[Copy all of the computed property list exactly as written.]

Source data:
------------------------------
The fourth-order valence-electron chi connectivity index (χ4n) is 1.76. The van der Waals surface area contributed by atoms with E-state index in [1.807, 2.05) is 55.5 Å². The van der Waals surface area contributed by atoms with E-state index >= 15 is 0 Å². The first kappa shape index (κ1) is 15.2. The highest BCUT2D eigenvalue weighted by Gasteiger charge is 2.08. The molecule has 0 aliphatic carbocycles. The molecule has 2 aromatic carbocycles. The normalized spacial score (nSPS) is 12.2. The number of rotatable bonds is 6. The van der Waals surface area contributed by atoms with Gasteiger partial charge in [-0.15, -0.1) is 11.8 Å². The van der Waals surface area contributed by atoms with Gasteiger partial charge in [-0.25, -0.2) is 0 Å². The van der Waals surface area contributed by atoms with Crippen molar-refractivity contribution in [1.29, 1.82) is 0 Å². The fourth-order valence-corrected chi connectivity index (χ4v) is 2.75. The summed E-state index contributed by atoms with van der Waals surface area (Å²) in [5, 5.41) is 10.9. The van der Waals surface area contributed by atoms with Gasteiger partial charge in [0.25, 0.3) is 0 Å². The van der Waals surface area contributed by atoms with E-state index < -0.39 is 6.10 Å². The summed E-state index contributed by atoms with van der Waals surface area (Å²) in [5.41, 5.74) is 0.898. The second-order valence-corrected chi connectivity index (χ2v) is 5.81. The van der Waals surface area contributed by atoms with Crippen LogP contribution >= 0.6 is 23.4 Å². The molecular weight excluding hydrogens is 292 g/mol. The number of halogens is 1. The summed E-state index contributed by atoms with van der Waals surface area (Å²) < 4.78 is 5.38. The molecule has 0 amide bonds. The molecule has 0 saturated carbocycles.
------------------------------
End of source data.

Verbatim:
The fourth-order valence-electron chi connectivity index (χ4n) is 1.76. The van der Waals surface area contributed by atoms with E-state index in [1.807, 2.05) is 55.5 Å². The van der Waals surface area contributed by atoms with E-state index >= 15 is 0 Å². The first kappa shape index (κ1) is 15.2. The highest BCUT2D eigenvalue weighted by Gasteiger charge is 2.08. The molecule has 0 aliphatic carbocycles. The molecule has 2 aromatic carbocycles. The normalized spacial score (nSPS) is 12.2. The number of rotatable bonds is 6. The van der Waals surface area contributed by atoms with Gasteiger partial charge in [-0.15, -0.1) is 11.8 Å². The van der Waals surface area contributed by atoms with Gasteiger partial charge in [-0.25, -0.2) is 0 Å². The van der Waals surface area contributed by atoms with Crippen molar-refractivity contribution in [1.29, 1.82) is 0 Å². The fourth-order valence-corrected chi connectivity index (χ4v) is 2.75. The summed E-state index contributed by atoms with van der Waals surface area (Å²) in [5, 5.41) is 10.9. The van der Waals surface area contributed by atoms with Gasteiger partial charge in [0.25, 0.3) is 0 Å². The van der Waals surface area contributed by atoms with E-state index < -0.39 is 6.10 Å². The summed E-state index contributed by atoms with van der Waals surface area (Å²) in [5.41, 5.74) is 0.898. The second-order valence-corrected chi connectivity index (χ2v) is 5.81. The van der Waals surface area contributed by atoms with Crippen LogP contribution >= 0.6 is 23.4 Å². The molecular weight excluding hydrogens is 292 g/mol. The number of halogens is 1. The summed E-state index contributed by atoms with van der Waals surface area (Å²) < 4.78 is 5.38. The molecule has 0 amide bonds. The molecule has 0 saturated carbocycles.